We measure a nation today not in terms of simply the number of its people, or the size of its armaments, but in the quality of its spirit, the kind of people it produces, the quality of its leadership.

I think of the Prime Minister. I studied a little about his background. It impressed me very much, impressed me because when I was in school, I was very interested in sports. I went out for every. thing--football, basketball, baseball-never made the team. He was the champion in Irish hurling, and I understand that that is one of the most rugged sports that we can possibly invent.

So, that impressed me. But what impressed me even more, was that in the field of politics he had never lost an election. So, these qualities came to mind. But others, of course, that are even more important than these, which are basically somewhat superficial, the quality of that spirit that has seen this people and this land through centuries of what to most people perhaps would have been a hopeless situation, and in which despite the disappointments, the difficulties, wars; famines, and oppression, the spirit of the people stayed strong. The sense of humor stayed strong. The ability to stand proud, dignified in the world, regardless of what the wealth might be or what the power might be--these are the attributes that have earned for those of Irish background in America the highest respect and that earn for Ireland, this nation, the respect of the world.

I would refer also to Ireland, the new Ireland that we see today. I am delighted to see the progress that is developing.

I am delighted to see that the emigration which we, of course, have been beneficiaries of in America has now finally leveled off so that the nation will have its opportunity to grow again.

And I am delighted, too, to see that this nation is playing a very significant and helpful role in the world. We are aware of the fact that in the peacekeeping forces of the world, whether it is in very difficult areas, like the Congo or the Mideast or Cyprus, that the Irish forces have been in the forefront.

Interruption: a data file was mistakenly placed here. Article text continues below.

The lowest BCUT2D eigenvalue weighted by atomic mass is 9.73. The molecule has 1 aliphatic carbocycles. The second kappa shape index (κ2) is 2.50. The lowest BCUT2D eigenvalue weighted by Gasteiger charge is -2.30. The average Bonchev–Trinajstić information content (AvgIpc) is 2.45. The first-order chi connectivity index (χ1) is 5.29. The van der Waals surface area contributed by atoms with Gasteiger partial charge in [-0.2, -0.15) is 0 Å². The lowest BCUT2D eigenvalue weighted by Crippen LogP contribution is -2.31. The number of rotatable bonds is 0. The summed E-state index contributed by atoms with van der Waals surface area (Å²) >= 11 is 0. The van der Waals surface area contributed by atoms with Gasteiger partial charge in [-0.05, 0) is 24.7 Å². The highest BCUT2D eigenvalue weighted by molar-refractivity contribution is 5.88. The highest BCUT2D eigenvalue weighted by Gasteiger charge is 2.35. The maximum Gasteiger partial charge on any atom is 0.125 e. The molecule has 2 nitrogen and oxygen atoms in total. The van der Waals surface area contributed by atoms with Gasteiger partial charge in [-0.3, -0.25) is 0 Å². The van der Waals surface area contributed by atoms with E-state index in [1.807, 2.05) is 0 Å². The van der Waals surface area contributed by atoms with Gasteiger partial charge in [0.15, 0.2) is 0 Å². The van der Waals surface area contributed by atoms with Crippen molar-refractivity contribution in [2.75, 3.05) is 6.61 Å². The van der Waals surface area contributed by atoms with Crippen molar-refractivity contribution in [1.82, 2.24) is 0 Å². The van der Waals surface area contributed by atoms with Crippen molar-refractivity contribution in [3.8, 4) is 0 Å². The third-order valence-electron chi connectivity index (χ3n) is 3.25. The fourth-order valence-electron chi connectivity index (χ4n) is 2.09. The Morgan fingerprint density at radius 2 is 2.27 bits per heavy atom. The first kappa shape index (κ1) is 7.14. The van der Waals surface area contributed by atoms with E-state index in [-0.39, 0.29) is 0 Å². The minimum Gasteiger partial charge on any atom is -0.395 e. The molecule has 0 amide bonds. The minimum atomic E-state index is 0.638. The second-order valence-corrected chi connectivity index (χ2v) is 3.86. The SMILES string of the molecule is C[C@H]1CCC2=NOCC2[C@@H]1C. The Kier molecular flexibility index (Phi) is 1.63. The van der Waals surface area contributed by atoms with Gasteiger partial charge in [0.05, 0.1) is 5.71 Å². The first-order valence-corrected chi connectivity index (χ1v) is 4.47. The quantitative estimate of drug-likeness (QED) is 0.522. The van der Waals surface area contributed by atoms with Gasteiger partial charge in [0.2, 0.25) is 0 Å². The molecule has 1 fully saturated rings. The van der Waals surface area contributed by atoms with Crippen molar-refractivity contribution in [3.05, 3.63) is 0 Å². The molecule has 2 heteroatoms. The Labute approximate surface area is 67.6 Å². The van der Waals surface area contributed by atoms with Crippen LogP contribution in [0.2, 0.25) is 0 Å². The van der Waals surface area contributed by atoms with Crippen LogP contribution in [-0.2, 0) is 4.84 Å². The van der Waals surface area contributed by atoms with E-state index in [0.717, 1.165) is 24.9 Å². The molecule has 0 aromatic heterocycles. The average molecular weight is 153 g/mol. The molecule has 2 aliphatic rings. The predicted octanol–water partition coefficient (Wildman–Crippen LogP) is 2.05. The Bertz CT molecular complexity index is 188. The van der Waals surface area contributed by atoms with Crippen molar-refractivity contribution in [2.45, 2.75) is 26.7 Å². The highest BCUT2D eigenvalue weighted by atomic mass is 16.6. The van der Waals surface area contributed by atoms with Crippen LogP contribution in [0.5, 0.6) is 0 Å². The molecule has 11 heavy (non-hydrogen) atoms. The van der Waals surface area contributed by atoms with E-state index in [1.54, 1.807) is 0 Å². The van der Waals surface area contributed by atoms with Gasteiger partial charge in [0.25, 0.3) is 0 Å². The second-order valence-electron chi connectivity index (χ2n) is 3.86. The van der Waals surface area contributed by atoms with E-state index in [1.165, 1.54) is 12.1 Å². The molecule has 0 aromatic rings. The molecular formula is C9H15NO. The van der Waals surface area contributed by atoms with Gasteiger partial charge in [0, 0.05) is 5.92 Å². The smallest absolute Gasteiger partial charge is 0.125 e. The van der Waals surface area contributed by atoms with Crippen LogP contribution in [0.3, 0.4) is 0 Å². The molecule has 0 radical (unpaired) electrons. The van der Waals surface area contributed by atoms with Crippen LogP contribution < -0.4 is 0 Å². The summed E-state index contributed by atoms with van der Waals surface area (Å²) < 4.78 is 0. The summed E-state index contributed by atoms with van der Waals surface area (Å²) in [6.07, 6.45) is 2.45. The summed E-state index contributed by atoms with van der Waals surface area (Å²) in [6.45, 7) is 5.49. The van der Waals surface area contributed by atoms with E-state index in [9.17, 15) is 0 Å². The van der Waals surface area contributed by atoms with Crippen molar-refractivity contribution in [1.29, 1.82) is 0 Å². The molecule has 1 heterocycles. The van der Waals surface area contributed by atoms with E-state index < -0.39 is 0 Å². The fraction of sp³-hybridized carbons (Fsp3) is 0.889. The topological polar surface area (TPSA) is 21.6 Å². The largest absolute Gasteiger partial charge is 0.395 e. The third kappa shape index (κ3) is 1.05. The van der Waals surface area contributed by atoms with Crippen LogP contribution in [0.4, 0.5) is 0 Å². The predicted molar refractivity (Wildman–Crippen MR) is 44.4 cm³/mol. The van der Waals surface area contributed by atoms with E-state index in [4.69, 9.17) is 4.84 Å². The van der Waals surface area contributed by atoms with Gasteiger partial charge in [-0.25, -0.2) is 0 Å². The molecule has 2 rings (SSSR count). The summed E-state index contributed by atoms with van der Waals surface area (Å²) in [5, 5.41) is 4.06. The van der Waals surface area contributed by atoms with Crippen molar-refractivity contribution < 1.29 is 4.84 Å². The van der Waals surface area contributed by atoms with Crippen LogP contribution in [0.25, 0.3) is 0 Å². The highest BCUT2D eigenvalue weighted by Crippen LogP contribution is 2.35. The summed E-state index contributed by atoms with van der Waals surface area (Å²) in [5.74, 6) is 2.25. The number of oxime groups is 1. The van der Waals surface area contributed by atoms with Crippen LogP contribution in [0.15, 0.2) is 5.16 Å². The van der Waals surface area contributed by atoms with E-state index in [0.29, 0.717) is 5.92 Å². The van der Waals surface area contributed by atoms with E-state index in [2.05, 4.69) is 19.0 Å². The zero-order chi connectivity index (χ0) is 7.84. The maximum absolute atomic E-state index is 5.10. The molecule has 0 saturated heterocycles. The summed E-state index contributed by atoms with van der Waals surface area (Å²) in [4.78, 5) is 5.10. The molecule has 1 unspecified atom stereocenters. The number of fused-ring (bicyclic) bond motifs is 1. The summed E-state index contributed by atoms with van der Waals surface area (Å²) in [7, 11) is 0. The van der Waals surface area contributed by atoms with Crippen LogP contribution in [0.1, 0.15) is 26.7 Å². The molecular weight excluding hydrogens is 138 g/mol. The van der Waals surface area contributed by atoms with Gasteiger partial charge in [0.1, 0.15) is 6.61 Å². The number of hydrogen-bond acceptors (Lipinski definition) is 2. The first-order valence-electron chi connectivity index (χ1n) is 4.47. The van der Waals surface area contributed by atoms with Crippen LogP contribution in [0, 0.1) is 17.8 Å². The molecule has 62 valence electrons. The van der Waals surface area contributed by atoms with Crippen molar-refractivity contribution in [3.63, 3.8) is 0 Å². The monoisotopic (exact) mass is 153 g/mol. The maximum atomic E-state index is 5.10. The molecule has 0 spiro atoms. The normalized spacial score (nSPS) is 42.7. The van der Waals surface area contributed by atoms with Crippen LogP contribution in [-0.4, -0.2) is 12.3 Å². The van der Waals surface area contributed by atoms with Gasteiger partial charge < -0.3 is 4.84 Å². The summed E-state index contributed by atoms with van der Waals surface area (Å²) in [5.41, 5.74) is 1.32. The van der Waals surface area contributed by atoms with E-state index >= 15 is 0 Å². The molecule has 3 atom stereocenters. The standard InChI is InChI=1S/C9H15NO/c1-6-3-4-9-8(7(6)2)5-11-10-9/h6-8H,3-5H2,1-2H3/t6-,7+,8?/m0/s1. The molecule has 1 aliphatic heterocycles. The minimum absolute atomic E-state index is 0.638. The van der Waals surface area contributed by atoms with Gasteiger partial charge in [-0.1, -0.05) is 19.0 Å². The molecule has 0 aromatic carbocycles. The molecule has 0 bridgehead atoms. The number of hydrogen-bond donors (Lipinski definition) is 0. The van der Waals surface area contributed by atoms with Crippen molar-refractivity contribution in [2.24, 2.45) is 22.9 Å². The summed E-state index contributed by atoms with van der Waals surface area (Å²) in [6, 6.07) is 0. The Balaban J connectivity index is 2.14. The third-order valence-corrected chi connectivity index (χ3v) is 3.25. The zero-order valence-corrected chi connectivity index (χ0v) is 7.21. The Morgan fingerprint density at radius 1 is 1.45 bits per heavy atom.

We are most grateful, not only we in the United States but other nations in the United Nations, for the fact that the Irish--this nation, Ireland, has met its responsibility in such a forthcoming and effective manner.

So, consequently, as we complete our trip through Europe and finish it in Ireland, I would end on these notes:

First, a sense of very great pride that I can claim an Irish background and that my wife can.

Second, a sense of very great appreciation expressed on behalf of all of the American people for what those from Ireland have contributed to our country, a country that is made up of many, many people.

And, finally, a recognition of the fact that the Ireland of today, the Ireland that I see, is, though it is a small country, is potentially a great country because it has a great people.

As I leave Ireland, I know that its future is assured, that it will move forward and progress. And we in the United States hope that in the years ahead, in our position of enormous world responsibility, we can develop those policies that will make it possible for that progress to occur for Ireland and every other nation in the world in a period of peace.

The Prime Minister has very generously referred to the foreign policy of this country. I realize that our Nation is subject to very great criticism in the world because with our responsibilities naturally will come decisions that sometimes will not meet with approval by all peoples.

But I can assure you, as I said at Timahoe today, coming as I do from a background which is deeply dedicated, totally dedicated, to peace, there is nothing that I want, nothing that the American people want more, in this period in the world's history when the mantle of leadership is ours in the free world, not because we worked for it or asked for it, but because of what happened after World War II-there is nothing more that we want than to exercise our responsibilities in a way that will bring peace to the world, bring it not just for the next election, not just for the next 10 years.

It is easy to end wars; it is difficult to build a real peace. And what we want to do is to build a real peace, a lasting peace, a peace that the people of Ireland, the people of America, all the people of the world, can truly enjoy.

Thank you.

1 Gaelic term for Prime Minister.

Note: The President spoke at approximately 3:25 p.m. in Dublin Castle in response to Prime Minister Lynch's remarks which follow:

Mr. President and Mrs. Nixon, Your Grace, Your Eminence, Your Grace, Excellencies, ladies and gentlemen:

We count it as a high honor to have here with us in Ireland you, Mr. President, the President of the United States of America, and you, Mrs. Nixon, the First Lady of that great land.

We are proud that you have come, as it were, to visit family. Mrs. Nixon's name proclaims her Irish ancestry. The name of Ryan goes back to the earliest period in our history and continued to be famous in later times.

Every Irish school child learns a 17th century poem in Irish which tells of the adventures and exploits of Eamonn O Riain, Eamonn of the Hill, or Eamonn on Chnuic. The poem begins: "Ce he sin amuigh a bhfuil faobhar ar a ghuth ag reabadh mo dhorais dunta."

Translated it means, "Who is that outside beating on the door with anger in his voice?"

Mrs. Nixon does not need to beat on any doors because they are all open to her. We all know that there is no anger in her voice.